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Preached on 7th February 2021 at Priory Church of St Mary in Monmouth, By ASWA President – Bishop Dominic Walker OGS

The Cosmic Christ – Creation Sunday

The name of Bill Anders is not a household name but he was one of the first group of American astronauts to orbit the moon and to photograph our planet earth from space.  He said that that experience made him rethink his Christian faith because he realised that the earth is nothing but a tiny speck of dust in a galaxy that is only one of countless millions of others in our ever expanding universe created some 13.77 billion years ago [give or take 40 million years or so].  The magnitude of the universe is beyond our human understanding especially when we believe that God has counted every hair on our head and knows when every sparrow falls from the sky.

In our attempt to understand God we have to use imagery, analogy, stories and metaphors.  Trying to grasp the vastness of God with our small and finite minds is not a new problem.  The psalmist said to God in Psalm 8, When I look at your heavens, the work of your fingers, the moon and the stars that you have established; what are human beings that you are mindful of them, mortals that you care for them?

As a parish priest when I carried out funeral visits the bereaved often would tell me how they imagined the deceased up in heaven looking down upon them.  They imagined heaven as some kind of parallel universe up above the skies and I never knew whether to challenge that primary school view or to let them find comfort from it.

Well, today’s readings are two of the most difficult passages in the New Testament – not exactly children friendly for a family service.  In the Letter to the Colossians, Paul is writing to a church that he had not founded and he was at pains to explain the nature of Christ because there was a heresy going around called Gnosticism which taught two things in particular that opposed Christianity.  Gnostics said that matter was evil but spirit was good, so God could not be the creator of matter.  They also believed that salvation came through intellectual knowledge  – you had to study your way into heaven and so Paul was keen to put them right and to show that Christ was the co-creator who came to earth, in other words he was both spirit and matter and we do not earn our salvation because he has gained us salvation through his suffering on the cross.

Paul wrote  of Christ He is the image of the invisible God…for in him all things in heaven and on earth were created.  He himself is before all things and in him all things hold together…For in him all the fullness of God was pleased to dwell and though him God was pleased to reconcile to himself all things by making peace through the blood of the cross. Paul is saying that Christ existed from the beginning – before creation – before the big bang – and that he exists in all things.  The name Jesus was the name used during his 33 years on earth whilst the title Christ refers to him before creation and after the Ascension.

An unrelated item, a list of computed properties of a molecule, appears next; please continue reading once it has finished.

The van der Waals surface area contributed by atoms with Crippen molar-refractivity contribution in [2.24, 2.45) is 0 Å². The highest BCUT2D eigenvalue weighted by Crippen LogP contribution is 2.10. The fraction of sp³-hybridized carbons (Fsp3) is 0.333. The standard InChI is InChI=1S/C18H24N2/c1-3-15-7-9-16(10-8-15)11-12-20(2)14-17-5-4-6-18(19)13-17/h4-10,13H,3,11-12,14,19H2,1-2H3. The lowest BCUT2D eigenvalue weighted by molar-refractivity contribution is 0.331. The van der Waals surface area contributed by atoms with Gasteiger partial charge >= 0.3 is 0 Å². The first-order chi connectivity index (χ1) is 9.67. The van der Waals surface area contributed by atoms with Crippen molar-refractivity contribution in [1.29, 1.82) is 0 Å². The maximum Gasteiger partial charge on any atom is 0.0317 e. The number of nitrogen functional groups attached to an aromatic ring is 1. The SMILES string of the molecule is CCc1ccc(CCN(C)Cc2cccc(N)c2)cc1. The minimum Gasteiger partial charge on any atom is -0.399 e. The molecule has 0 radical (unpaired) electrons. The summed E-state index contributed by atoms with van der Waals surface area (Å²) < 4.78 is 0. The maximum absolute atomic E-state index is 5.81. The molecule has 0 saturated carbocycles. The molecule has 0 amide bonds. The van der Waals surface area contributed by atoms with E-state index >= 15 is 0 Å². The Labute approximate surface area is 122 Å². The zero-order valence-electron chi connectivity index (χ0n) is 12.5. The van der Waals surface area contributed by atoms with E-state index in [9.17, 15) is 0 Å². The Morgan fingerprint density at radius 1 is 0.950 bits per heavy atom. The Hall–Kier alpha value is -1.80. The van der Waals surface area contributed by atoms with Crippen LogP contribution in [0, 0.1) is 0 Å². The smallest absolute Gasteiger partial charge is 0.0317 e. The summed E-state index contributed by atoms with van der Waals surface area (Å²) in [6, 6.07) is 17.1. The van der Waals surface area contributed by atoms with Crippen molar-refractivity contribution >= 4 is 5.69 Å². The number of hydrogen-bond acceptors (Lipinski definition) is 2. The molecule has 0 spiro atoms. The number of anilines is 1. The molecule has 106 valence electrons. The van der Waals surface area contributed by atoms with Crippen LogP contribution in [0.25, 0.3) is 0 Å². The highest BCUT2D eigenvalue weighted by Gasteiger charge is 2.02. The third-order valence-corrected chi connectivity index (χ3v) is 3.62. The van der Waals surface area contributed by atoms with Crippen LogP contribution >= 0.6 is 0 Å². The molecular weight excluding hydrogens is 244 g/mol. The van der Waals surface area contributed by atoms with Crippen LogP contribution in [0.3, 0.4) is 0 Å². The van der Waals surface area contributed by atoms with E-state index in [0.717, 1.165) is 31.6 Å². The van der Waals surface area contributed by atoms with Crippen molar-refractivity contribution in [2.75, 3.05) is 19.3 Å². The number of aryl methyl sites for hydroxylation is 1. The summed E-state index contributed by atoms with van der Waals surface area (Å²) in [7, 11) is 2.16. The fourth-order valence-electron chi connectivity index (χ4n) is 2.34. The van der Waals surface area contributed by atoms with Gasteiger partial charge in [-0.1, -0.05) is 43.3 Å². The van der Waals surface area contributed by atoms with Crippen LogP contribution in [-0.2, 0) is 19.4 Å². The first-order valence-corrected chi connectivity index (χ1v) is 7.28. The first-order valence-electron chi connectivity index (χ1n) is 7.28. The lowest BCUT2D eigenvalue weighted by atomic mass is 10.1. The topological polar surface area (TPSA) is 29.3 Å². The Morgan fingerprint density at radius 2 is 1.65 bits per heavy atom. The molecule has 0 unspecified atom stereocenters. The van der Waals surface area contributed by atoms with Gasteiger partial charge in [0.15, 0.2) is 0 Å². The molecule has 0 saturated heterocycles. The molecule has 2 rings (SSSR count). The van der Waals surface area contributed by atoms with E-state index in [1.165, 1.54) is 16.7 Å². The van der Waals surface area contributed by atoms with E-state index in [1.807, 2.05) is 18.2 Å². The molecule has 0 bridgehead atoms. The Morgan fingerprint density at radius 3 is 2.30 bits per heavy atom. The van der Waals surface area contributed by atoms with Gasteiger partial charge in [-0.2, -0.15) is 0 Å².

Now if you think this is heavy going for a Sunday morning so is the Gospel reading which refers to the word – the logos – existing from the beginning and  becoming flesh – spirit taking on matter as Paul describes.  This teaching is sometimes referred to as the ‘cosmic Christ’ because Christ is in every created thing and in every animal and every human person and today is called ‘Creation Sunday’ because our minds are drawn to the vastness of creation which is beyond our human understanding and also to Christ’s presence in everything, every virus, every vaccine, every stone, every animal and every person which should make us reverence creation and one another.

So how can we know this God who is in everything but beyond our understanding?  Well we do it most of the time when we worship and many of our hymns draw our attention to the world around us.  Just think of All things bright and beautiful, For the beauty of the earth and our Eucharistic hymns that recognise Christ’s sacramental presence in bread and wine. We think of God in human and anthropological ways – he is our Father, he is love, he is wise and so on. This approach to God theologians call the kataphatic tradition.

But there is another tradition sometimes called the the apophatic tradition or the negative way (via negativa) in which we meet Christ in the unknowing when we cast aside all images of God that we might have in our minds and enter the darkness of the not-knowing.  We abandon all anthropomorphism that wants to see God in human terms because God is not an object and so it is easier to speak of what God is not, rather than what God is because human language can never do justice to God and runs the danger of reducing him to the level of humanity. This approach is greatly favoured in the Eastern Orthodox Church with its emphasis on mystery,   Our problem in the West is that we want to solve mysteries – science and Agatha Christie encourage us to see mysteries as who-dun-its needing to be solved – whereas in Christian mystery we need to allow ourselves to be drawn by silence into the mystery to become part of it.

So with our limited minds we come before the incomprehensible God who reveals himself in the Word made flesh and in all his creation – and allow ourselves to be lost in wonder, love and praise. Amen.